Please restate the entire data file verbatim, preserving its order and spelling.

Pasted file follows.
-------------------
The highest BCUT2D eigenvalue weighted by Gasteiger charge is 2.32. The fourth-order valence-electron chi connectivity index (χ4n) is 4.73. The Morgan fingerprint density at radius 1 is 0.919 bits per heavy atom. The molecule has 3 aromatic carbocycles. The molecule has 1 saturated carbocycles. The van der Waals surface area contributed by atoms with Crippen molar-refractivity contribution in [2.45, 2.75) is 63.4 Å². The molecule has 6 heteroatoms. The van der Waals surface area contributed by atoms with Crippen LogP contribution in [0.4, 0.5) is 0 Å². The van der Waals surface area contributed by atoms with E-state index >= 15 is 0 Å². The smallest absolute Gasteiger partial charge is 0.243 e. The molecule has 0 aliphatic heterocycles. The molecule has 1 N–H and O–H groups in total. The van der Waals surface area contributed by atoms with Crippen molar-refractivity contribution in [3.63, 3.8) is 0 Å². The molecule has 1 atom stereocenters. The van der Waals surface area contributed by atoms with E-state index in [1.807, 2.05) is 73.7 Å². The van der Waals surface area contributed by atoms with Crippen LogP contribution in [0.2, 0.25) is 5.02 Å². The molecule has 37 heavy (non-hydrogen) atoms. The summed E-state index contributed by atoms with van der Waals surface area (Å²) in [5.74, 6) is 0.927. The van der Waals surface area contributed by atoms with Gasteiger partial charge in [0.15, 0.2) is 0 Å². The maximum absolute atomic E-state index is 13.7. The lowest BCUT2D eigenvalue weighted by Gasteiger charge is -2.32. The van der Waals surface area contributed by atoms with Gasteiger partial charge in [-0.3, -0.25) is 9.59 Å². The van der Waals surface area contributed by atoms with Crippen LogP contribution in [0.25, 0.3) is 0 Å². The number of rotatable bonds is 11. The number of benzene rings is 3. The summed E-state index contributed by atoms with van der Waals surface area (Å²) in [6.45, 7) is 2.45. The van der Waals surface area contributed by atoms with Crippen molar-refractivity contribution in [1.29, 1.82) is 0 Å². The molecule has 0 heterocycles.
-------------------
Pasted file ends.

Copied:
The highest BCUT2D eigenvalue weighted by Gasteiger charge is 2.32. The fourth-order valence-electron chi connectivity index (χ4n) is 4.73. The Morgan fingerprint density at radius 1 is 0.919 bits per heavy atom. The molecule has 3 aromatic carbocycles. The molecule has 1 saturated carbocycles. The van der Waals surface area contributed by atoms with Crippen molar-refractivity contribution in [2.45, 2.75) is 63.4 Å². The molecule has 6 heteroatoms. The van der Waals surface area contributed by atoms with Crippen LogP contribution in [0.4, 0.5) is 0 Å². The van der Waals surface area contributed by atoms with E-state index >= 15 is 0 Å². The smallest absolute Gasteiger partial charge is 0.243 e. The molecule has 0 aliphatic heterocycles. The molecule has 1 N–H and O–H groups in total. The van der Waals surface area contributed by atoms with Crippen molar-refractivity contribution in [3.63, 3.8) is 0 Å². The molecule has 1 atom stereocenters. The van der Waals surface area contributed by atoms with E-state index in [1.807, 2.05) is 73.7 Å². The van der Waals surface area contributed by atoms with Crippen LogP contribution in [0.2, 0.25) is 5.02 Å². The molecule has 37 heavy (non-hydrogen) atoms. The summed E-state index contributed by atoms with van der Waals surface area (Å²) in [5.74, 6) is 0.927. The van der Waals surface area contributed by atoms with Gasteiger partial charge in [0.15, 0.2) is 0 Å². The maximum absolute atomic E-state index is 13.7. The lowest BCUT2D eigenvalue weighted by Gasteiger charge is -2.32. The van der Waals surface area contributed by atoms with Gasteiger partial charge in [-0.3, -0.25) is 9.59 Å². The van der Waals surface area contributed by atoms with Crippen LogP contribution in [0.25, 0.3) is 0 Å². The number of rotatable bonds is 11. The number of benzene rings is 3. The summed E-state index contributed by atoms with van der Waals surface area (Å²) in [6.45, 7) is 2.45. The van der Waals surface area contributed by atoms with Crippen molar-refractivity contribution in [1.29, 1.82) is 0 Å². The molecule has 0 heterocycles.